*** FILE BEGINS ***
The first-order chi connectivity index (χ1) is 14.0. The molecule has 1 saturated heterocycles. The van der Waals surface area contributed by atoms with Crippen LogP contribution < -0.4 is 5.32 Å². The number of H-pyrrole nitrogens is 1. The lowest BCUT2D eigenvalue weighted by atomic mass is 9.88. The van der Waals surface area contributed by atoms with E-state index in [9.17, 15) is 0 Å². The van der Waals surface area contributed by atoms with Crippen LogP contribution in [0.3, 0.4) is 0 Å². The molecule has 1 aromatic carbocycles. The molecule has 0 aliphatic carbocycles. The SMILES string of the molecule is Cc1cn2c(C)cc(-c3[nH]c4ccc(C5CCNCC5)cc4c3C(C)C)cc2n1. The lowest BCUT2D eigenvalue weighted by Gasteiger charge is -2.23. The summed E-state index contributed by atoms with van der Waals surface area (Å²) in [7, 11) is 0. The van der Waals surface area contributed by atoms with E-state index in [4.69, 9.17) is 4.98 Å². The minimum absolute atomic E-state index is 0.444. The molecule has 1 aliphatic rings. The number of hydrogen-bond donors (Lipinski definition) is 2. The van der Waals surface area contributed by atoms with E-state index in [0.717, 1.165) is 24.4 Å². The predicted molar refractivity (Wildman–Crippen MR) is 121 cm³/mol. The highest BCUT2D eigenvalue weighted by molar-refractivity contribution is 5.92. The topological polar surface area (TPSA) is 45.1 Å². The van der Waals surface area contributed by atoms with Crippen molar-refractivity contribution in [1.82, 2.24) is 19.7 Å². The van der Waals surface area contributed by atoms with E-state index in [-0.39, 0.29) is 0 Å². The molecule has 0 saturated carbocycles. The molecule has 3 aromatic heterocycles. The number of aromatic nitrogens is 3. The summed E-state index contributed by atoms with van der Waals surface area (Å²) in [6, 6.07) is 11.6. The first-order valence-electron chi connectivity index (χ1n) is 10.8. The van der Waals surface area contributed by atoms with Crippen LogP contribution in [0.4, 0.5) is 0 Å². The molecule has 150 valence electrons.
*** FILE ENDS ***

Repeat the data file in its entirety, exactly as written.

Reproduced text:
The first-order chi connectivity index (χ1) is 14.0. The molecule has 1 saturated heterocycles. The van der Waals surface area contributed by atoms with Crippen LogP contribution < -0.4 is 5.32 Å². The number of H-pyrrole nitrogens is 1. The lowest BCUT2D eigenvalue weighted by atomic mass is 9.88. The van der Waals surface area contributed by atoms with E-state index in [9.17, 15) is 0 Å². The van der Waals surface area contributed by atoms with Crippen LogP contribution in [0.3, 0.4) is 0 Å². The molecule has 1 aromatic carbocycles. The molecule has 0 aliphatic carbocycles. The SMILES string of the molecule is Cc1cn2c(C)cc(-c3[nH]c4ccc(C5CCNCC5)cc4c3C(C)C)cc2n1. The lowest BCUT2D eigenvalue weighted by Gasteiger charge is -2.23. The summed E-state index contributed by atoms with van der Waals surface area (Å²) in [7, 11) is 0. The van der Waals surface area contributed by atoms with E-state index in [4.69, 9.17) is 4.98 Å². The minimum absolute atomic E-state index is 0.444. The molecule has 1 aliphatic rings. The number of hydrogen-bond donors (Lipinski definition) is 2. The van der Waals surface area contributed by atoms with E-state index in [0.717, 1.165) is 24.4 Å². The predicted molar refractivity (Wildman–Crippen MR) is 121 cm³/mol. The highest BCUT2D eigenvalue weighted by molar-refractivity contribution is 5.92. The topological polar surface area (TPSA) is 45.1 Å². The van der Waals surface area contributed by atoms with Crippen molar-refractivity contribution in [1.82, 2.24) is 19.7 Å². The van der Waals surface area contributed by atoms with E-state index in [-0.39, 0.29) is 0 Å². The molecule has 0 saturated carbocycles. The molecule has 3 aromatic heterocycles. The number of aromatic nitrogens is 3. The summed E-state index contributed by atoms with van der Waals surface area (Å²) in [6, 6.07) is 11.6. The first-order valence-electron chi connectivity index (χ1n) is 10.8. The van der Waals surface area contributed by atoms with Crippen LogP contribution in [0.4, 0.5) is 0 Å². The molecule has 150 valence electrons.